"I read online a few weeks ago that there was a bag of snakes left on the F train," says an anonymous subway commuter from off-camera.

"Somebody left them?" says a surprised straphanger, texting while two snakes twine and curl around his neck. "Wow."

Nicole Brunelle, a finance industry recruiter, bumped into this guy last week, on a midday F train headed into Manhattan from the 7th Avenue stop in Park Slope. "I just had my first initiation into the snakes on a train phenomenon? Trend?" she told us afterwards, via e-mail. "I initially thought there was one long snake who had intertwined itself around his caretaker's neck. However, there were actually two snakes who apparently just really liked snuggling, as I should have noted from the two heads."

Maybe they're brother and sister? Nope. According to their owner, these two are actually "boyfriend and girlfriend."

Emboldened, Brunelle asked all of her burning, snake-related questions, like, "What happens when they smell perfume?" (Apparently they don't like it, and pull their heads back.)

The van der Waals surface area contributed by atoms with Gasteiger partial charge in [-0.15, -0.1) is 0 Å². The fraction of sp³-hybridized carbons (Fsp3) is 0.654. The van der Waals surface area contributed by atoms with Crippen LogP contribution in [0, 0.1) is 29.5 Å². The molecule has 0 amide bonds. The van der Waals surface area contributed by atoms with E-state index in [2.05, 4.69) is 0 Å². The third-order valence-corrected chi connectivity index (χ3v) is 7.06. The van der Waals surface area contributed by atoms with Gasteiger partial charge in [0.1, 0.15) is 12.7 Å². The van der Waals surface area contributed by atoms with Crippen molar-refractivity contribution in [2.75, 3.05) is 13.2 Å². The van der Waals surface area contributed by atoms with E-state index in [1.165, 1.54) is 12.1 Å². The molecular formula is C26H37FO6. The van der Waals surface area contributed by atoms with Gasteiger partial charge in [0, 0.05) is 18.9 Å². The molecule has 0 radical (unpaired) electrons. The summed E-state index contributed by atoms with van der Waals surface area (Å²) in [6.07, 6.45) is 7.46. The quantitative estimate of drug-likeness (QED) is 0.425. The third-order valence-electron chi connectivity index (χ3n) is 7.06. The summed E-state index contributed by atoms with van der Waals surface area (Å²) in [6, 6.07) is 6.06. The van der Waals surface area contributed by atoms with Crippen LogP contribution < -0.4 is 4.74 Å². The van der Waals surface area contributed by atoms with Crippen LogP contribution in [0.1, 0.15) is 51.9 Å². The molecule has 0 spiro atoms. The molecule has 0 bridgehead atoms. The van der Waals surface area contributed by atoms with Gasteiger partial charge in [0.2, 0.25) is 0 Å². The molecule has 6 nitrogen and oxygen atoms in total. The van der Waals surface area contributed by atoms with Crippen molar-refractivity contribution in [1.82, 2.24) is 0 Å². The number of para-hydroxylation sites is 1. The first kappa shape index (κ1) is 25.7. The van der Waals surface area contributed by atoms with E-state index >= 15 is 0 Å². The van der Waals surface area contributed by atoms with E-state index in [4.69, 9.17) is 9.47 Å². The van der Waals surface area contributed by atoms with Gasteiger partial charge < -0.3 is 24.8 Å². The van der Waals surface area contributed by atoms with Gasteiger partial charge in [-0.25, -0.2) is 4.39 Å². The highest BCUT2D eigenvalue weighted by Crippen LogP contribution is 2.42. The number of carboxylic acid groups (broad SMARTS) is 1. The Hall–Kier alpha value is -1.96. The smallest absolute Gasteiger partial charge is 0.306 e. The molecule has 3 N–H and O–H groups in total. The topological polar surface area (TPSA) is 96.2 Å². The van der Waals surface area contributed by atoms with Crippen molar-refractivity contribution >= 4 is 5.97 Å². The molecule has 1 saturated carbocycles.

But probably the most important subway-etiquette takeaway from all of this, is that once a free-range subway snake has twirled itself around your neck like some sort of deadly, late-summer scarf, you should definitely stop expounding about snake behavior to your fellow straphangers. "See what he's doing to my throat right now? I'm talking, and he gets nervous," says our fearless caretaker friend. "He's squeezing right now, and I have to pull him off." Why? "Because he'll choke the fight out of you."

Having survived her first snake-infested F train commute, Brunelle wondered, "What is the proper protocol for a relentless snake person the F train?" And, "Is this even legal?"

According to the MTA's rules of conduct, "No person may bring any animal on or into any conveyance or facility unless enclosed in a container and carried in a manner which would not annoy other passengers."

Last summer, when the snakes-on-a-train trend was still fresh, MTA spokesman Adam Lisberg tried to placate us. "Fortunately, this is not a regular enough issue that we need Samuel L. Jackson to record an automated announcement for subway cars about it," he said.